President's Message 

February 2023

Hello again, friends!

Welcome to February. As we move into Black History Month, I want to take a moment and talk about inclusivity in the workplace. Many of our institutions have likely put an increased focus on diversity and inclusion efforts over the last few years. You likely see (and may even participate in) committees, projects, and events around your campus or in your community that are devoted to these efforts.  

Yet, how many of us feel equipped with the practical tools to foster inclusivity and belonging in our everyday interactions? Studies (and the real lived experiences of traditionally underrepresented people including my own) show that the most impactful inclusivity efforts we experience at work are those that come from individuals we interact with – interpersonal conversations, rather than ceremonial occasions.

So how then, do we create connection and nurture belonging in ways that are more meaningful? It’s likely easier than you think. Below are ways that you can put into action today in order to better weave deeper inclusion into your everyday work.

  • Normalize pronouns:  While using the pronouns of those around you is a basic tenet of respectful and inclusive behavior, it is even more significant to intentionally take action to normalize the communication of pronouns even when/especially when you identify with whatever pronouns would typically be associated with you. Simple ways to do this include adding your pronouns to your email signature, incorporating them into your introductions when meeting people, and changing your Zoom or Teams name to include them for virtual meetings.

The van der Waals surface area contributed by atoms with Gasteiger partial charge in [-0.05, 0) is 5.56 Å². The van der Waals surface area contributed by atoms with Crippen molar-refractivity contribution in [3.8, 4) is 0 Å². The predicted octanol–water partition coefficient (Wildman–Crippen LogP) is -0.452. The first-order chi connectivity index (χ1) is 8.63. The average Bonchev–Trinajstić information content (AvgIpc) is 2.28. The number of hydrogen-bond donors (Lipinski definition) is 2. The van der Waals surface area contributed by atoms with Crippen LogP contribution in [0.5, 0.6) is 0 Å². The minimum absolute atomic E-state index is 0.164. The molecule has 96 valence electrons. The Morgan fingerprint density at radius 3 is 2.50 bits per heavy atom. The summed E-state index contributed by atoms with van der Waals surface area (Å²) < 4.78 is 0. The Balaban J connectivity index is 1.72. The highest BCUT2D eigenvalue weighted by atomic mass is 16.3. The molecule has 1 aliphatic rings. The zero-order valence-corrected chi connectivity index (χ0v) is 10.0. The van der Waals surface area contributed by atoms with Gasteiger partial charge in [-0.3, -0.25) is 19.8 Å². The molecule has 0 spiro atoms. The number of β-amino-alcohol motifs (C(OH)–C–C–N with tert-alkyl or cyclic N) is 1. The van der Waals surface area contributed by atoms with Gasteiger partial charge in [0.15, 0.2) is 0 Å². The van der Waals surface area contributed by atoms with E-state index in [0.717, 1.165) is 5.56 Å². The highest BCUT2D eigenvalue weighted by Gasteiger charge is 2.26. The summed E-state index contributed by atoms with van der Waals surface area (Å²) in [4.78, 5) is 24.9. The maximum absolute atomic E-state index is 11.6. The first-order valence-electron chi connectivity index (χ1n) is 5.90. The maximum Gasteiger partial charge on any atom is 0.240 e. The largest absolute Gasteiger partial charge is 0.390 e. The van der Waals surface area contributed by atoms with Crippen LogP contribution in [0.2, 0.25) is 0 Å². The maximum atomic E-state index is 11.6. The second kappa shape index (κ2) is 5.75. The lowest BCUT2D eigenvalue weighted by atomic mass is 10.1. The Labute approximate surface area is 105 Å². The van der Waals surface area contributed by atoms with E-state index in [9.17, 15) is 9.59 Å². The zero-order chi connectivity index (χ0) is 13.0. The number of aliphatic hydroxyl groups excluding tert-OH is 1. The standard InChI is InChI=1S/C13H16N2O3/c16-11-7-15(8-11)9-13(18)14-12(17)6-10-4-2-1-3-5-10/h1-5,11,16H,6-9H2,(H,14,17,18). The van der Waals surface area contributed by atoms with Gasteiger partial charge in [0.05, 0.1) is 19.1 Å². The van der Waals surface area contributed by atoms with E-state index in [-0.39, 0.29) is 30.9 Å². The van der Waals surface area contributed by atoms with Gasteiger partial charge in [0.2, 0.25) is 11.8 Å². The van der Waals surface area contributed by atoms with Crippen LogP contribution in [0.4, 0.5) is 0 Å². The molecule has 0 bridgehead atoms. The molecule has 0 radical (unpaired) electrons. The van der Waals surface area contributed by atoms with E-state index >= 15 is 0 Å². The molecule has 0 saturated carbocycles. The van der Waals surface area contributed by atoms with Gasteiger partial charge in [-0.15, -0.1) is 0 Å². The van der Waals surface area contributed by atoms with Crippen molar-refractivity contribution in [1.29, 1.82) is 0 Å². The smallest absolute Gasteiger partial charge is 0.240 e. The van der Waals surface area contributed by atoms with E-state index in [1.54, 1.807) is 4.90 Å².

• Encourage respectful language:  Encouraging respectful language includes avoiding ableism and refraining from the use of (and calling others out if they use) language that is disparaging to others. It also includes stopping dynamics where individuals interrupt or talk over one another during meetings, and intentionally recognizing when someone is contributing to the team in a meaningful way. Finally, it includes making an effort to pronounce each person's name correctly.
  • Tie organizational efforts to everyday conversations:  The goal of any DEIB effort is to ensure that the practice of inclusion becomes innate in what you do. It isn’t a month or a day or a workshop… there’s no “magic bullet” that lets you become inclusive at once and allows you to check it off your list.  Inclusivity is practice, and as such, it has to become an automatic part of what we do in order to have real impact. So, talk about things that are going on with others – talk about what you’ve learned, what you like, what you’re having trouble understanding, or what you think you as an individual or team can do better. Talking about it keeps it top of mind, and helps it bleed more easily into other things you’re already doing.

I hope this has been helpful for you, or at least given you something to think about as you make your way through this month. Read on for exciting news about things going on in our organization this month, and feel free to reach out to me via LinkedIn or email if you’d like to delve further into this conversation! Have a happy, healthy February!

Kioshana LaCount Burrell
President, ACSN

LinkedIn:  Kioshana LaCount Burrell, MBA
Email: [email protected]